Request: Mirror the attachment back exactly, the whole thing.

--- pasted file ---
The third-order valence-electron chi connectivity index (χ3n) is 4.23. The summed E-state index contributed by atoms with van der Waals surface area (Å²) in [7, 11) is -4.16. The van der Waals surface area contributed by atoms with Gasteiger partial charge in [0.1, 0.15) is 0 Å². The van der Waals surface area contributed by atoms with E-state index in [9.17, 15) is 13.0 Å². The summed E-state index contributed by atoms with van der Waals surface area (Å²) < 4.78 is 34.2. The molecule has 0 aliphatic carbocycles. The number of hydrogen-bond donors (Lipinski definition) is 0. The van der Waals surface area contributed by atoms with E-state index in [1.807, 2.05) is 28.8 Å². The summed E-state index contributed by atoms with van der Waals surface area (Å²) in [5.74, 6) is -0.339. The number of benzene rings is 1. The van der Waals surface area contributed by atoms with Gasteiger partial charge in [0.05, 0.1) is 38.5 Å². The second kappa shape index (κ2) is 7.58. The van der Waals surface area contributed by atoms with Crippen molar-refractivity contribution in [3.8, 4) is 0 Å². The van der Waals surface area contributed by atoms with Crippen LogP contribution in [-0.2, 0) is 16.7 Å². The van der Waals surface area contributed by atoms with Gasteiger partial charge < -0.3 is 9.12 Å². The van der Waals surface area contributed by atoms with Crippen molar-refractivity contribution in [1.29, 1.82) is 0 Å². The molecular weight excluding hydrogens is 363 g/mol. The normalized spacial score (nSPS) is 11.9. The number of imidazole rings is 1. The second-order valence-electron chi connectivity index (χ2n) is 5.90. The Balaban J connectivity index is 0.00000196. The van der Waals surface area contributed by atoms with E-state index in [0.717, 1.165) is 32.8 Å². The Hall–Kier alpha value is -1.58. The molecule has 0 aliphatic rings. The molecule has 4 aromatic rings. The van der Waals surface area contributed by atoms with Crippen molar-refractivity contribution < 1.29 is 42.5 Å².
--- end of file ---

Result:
The third-order valence-electron chi connectivity index (χ3n) is 4.23. The summed E-state index contributed by atoms with van der Waals surface area (Å²) in [7, 11) is -4.16. The van der Waals surface area contributed by atoms with Gasteiger partial charge in [0.1, 0.15) is 0 Å². The van der Waals surface area contributed by atoms with E-state index in [9.17, 15) is 13.0 Å². The summed E-state index contributed by atoms with van der Waals surface area (Å²) < 4.78 is 34.2. The molecule has 0 aliphatic carbocycles. The number of hydrogen-bond donors (Lipinski definition) is 0. The van der Waals surface area contributed by atoms with E-state index in [1.807, 2.05) is 28.8 Å². The summed E-state index contributed by atoms with van der Waals surface area (Å²) in [5.74, 6) is -0.339. The number of benzene rings is 1. The van der Waals surface area contributed by atoms with Gasteiger partial charge in [0.05, 0.1) is 38.5 Å². The second kappa shape index (κ2) is 7.58. The van der Waals surface area contributed by atoms with Crippen molar-refractivity contribution in [3.8, 4) is 0 Å². The van der Waals surface area contributed by atoms with Crippen LogP contribution in [-0.2, 0) is 16.7 Å². The van der Waals surface area contributed by atoms with Gasteiger partial charge < -0.3 is 9.12 Å². The van der Waals surface area contributed by atoms with Crippen molar-refractivity contribution in [1.29, 1.82) is 0 Å². The molecular weight excluding hydrogens is 363 g/mol. The normalized spacial score (nSPS) is 11.9. The number of imidazole rings is 1. The second-order valence-electron chi connectivity index (χ2n) is 5.90. The Balaban J connectivity index is 0.00000196. The van der Waals surface area contributed by atoms with E-state index in [0.717, 1.165) is 32.8 Å². The Hall–Kier alpha value is -1.58. The molecule has 0 aliphatic rings. The molecule has 4 aromatic rings. The van der Waals surface area contributed by atoms with Crippen molar-refractivity contribution < 1.29 is 42.5 Å².